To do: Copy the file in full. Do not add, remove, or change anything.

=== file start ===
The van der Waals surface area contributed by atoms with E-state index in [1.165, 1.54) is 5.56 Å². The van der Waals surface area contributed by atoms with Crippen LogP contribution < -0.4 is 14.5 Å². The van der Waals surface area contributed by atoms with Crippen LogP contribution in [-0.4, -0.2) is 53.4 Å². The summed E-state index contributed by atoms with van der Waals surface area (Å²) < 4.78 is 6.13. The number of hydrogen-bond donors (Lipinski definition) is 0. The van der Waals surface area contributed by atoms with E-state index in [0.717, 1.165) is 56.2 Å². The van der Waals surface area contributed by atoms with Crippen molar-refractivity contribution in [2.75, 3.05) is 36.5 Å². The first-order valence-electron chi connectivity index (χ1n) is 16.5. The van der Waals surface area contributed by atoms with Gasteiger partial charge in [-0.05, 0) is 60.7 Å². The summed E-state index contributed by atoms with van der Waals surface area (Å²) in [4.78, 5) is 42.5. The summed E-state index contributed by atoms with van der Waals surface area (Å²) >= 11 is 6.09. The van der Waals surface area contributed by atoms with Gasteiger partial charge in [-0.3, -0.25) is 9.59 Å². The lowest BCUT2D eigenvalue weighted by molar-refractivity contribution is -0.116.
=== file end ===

The van der Waals surface area contributed by atoms with E-state index in [1.165, 1.54) is 5.56 Å². The van der Waals surface area contributed by atoms with Crippen LogP contribution < -0.4 is 14.5 Å². The van der Waals surface area contributed by atoms with Crippen LogP contribution in [-0.4, -0.2) is 53.4 Å². The summed E-state index contributed by atoms with van der Waals surface area (Å²) < 4.78 is 6.13. The number of hydrogen-bond donors (Lipinski definition) is 0. The van der Waals surface area contributed by atoms with E-state index in [0.717, 1.165) is 56.2 Å². The van der Waals surface area contributed by atoms with Crippen molar-refractivity contribution in [2.75, 3.05) is 36.5 Å². The first-order valence-electron chi connectivity index (χ1n) is 16.5. The van der Waals surface area contributed by atoms with Gasteiger partial charge in [-0.05, 0) is 60.7 Å². The summed E-state index contributed by atoms with van der Waals surface area (Å²) in [4.78, 5) is 42.5. The summed E-state index contributed by atoms with van der Waals surface area (Å²) >= 11 is 6.09. The van der Waals surface area contributed by atoms with Gasteiger partial charge in [-0.3, -0.25) is 9.59 Å². The lowest BCUT2D eigenvalue weighted by molar-refractivity contribution is -0.116.